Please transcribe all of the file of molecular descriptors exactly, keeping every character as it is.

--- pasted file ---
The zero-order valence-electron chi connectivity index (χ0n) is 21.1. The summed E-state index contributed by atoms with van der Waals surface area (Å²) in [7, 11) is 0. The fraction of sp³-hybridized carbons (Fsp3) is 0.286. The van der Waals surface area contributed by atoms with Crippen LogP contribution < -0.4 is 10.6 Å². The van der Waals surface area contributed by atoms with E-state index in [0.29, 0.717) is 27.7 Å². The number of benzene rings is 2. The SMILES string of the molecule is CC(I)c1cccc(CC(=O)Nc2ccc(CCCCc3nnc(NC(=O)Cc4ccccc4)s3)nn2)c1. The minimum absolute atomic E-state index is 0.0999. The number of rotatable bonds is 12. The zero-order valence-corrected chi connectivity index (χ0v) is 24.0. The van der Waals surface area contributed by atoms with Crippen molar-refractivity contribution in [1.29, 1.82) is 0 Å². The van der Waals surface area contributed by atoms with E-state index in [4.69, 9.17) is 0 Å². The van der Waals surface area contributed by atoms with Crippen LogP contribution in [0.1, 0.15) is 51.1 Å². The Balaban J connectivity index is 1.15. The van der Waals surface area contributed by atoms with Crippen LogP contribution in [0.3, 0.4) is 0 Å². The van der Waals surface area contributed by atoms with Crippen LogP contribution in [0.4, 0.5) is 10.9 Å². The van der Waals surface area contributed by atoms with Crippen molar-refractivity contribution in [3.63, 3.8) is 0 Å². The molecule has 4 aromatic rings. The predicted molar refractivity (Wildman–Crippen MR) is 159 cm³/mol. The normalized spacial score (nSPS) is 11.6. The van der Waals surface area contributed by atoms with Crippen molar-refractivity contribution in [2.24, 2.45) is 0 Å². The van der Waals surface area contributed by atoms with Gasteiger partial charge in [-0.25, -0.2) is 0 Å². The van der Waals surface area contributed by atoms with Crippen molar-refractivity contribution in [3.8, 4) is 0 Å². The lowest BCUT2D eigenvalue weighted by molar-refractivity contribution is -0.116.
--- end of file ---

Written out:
The zero-order valence-electron chi connectivity index (χ0n) is 21.1. The summed E-state index contributed by atoms with van der Waals surface area (Å²) in [7, 11) is 0. The fraction of sp³-hybridized carbons (Fsp3) is 0.286. The van der Waals surface area contributed by atoms with Crippen LogP contribution < -0.4 is 10.6 Å². The van der Waals surface area contributed by atoms with E-state index in [0.29, 0.717) is 27.7 Å². The number of benzene rings is 2. The SMILES string of the molecule is CC(I)c1cccc(CC(=O)Nc2ccc(CCCCc3nnc(NC(=O)Cc4ccccc4)s3)nn2)c1. The minimum absolute atomic E-state index is 0.0999. The number of rotatable bonds is 12. The zero-order valence-corrected chi connectivity index (χ0v) is 24.0. The van der Waals surface area contributed by atoms with Crippen molar-refractivity contribution in [1.29, 1.82) is 0 Å². The van der Waals surface area contributed by atoms with E-state index in [4.69, 9.17) is 0 Å². The van der Waals surface area contributed by atoms with Crippen LogP contribution in [0.1, 0.15) is 51.1 Å². The Balaban J connectivity index is 1.15. The van der Waals surface area contributed by atoms with Crippen LogP contribution in [0.3, 0.4) is 0 Å². The van der Waals surface area contributed by atoms with Crippen LogP contribution in [0.4, 0.5) is 10.9 Å². The van der Waals surface area contributed by atoms with Crippen molar-refractivity contribution in [3.63, 3.8) is 0 Å². The molecule has 4 aromatic rings. The predicted molar refractivity (Wildman–Crippen MR) is 159 cm³/mol. The normalized spacial score (nSPS) is 11.6. The van der Waals surface area contributed by atoms with Crippen molar-refractivity contribution in [2.24, 2.45) is 0 Å². The van der Waals surface area contributed by atoms with Gasteiger partial charge in [-0.25, -0.2) is 0 Å². The van der Waals surface area contributed by atoms with Crippen molar-refractivity contribution in [3.8, 4) is 0 Å². The lowest BCUT2D eigenvalue weighted by molar-refractivity contribution is -0.116.